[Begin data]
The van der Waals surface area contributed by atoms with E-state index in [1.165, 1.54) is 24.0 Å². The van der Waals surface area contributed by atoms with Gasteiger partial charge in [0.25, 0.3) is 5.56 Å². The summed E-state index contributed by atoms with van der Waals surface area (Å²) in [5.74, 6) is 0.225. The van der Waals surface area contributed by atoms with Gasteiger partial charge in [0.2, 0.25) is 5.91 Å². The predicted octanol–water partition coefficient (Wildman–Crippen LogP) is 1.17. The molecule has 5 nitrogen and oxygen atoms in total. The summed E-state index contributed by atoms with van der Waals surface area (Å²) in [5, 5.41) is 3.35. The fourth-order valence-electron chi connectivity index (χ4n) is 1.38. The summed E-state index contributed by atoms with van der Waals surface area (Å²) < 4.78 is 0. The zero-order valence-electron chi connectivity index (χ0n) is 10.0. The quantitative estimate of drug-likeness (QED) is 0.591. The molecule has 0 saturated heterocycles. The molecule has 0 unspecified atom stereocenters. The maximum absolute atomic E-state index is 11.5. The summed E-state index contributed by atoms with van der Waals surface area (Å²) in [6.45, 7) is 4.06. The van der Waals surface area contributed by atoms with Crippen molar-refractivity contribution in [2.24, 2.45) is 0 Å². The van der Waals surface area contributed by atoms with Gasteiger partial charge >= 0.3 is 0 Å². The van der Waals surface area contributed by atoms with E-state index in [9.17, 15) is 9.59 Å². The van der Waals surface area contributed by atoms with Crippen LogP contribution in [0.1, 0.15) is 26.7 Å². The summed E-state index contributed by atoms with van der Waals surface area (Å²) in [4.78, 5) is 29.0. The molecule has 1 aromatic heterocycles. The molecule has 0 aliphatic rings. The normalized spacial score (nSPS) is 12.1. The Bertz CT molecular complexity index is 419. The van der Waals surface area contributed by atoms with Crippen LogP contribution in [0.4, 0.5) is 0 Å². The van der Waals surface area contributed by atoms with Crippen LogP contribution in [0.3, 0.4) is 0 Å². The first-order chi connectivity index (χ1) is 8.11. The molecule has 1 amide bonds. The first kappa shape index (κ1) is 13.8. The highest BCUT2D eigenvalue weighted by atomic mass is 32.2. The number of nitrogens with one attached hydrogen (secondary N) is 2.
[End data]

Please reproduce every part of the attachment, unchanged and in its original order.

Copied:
The van der Waals surface area contributed by atoms with E-state index in [1.165, 1.54) is 24.0 Å². The van der Waals surface area contributed by atoms with Gasteiger partial charge in [0.25, 0.3) is 5.56 Å². The summed E-state index contributed by atoms with van der Waals surface area (Å²) in [5.74, 6) is 0.225. The van der Waals surface area contributed by atoms with Gasteiger partial charge in [0.2, 0.25) is 5.91 Å². The predicted octanol–water partition coefficient (Wildman–Crippen LogP) is 1.17. The molecule has 5 nitrogen and oxygen atoms in total. The summed E-state index contributed by atoms with van der Waals surface area (Å²) in [5, 5.41) is 3.35. The fourth-order valence-electron chi connectivity index (χ4n) is 1.38. The summed E-state index contributed by atoms with van der Waals surface area (Å²) < 4.78 is 0. The zero-order valence-electron chi connectivity index (χ0n) is 10.0. The quantitative estimate of drug-likeness (QED) is 0.591. The molecule has 0 saturated heterocycles. The molecule has 0 unspecified atom stereocenters. The maximum absolute atomic E-state index is 11.5. The summed E-state index contributed by atoms with van der Waals surface area (Å²) in [6.45, 7) is 4.06. The van der Waals surface area contributed by atoms with Crippen molar-refractivity contribution in [2.24, 2.45) is 0 Å². The van der Waals surface area contributed by atoms with Gasteiger partial charge >= 0.3 is 0 Å². The van der Waals surface area contributed by atoms with E-state index in [9.17, 15) is 9.59 Å². The van der Waals surface area contributed by atoms with Crippen LogP contribution in [0.1, 0.15) is 26.7 Å². The summed E-state index contributed by atoms with van der Waals surface area (Å²) in [4.78, 5) is 29.0. The molecule has 1 aromatic heterocycles. The molecule has 0 aliphatic rings. The normalized spacial score (nSPS) is 12.1. The Bertz CT molecular complexity index is 419. The van der Waals surface area contributed by atoms with Crippen LogP contribution in [0.4, 0.5) is 0 Å². The van der Waals surface area contributed by atoms with Crippen LogP contribution in [0.3, 0.4) is 0 Å². The first-order chi connectivity index (χ1) is 8.11. The molecule has 1 amide bonds. The first kappa shape index (κ1) is 13.8. The highest BCUT2D eigenvalue weighted by atomic mass is 32.2. The number of nitrogens with one attached hydrogen (secondary N) is 2.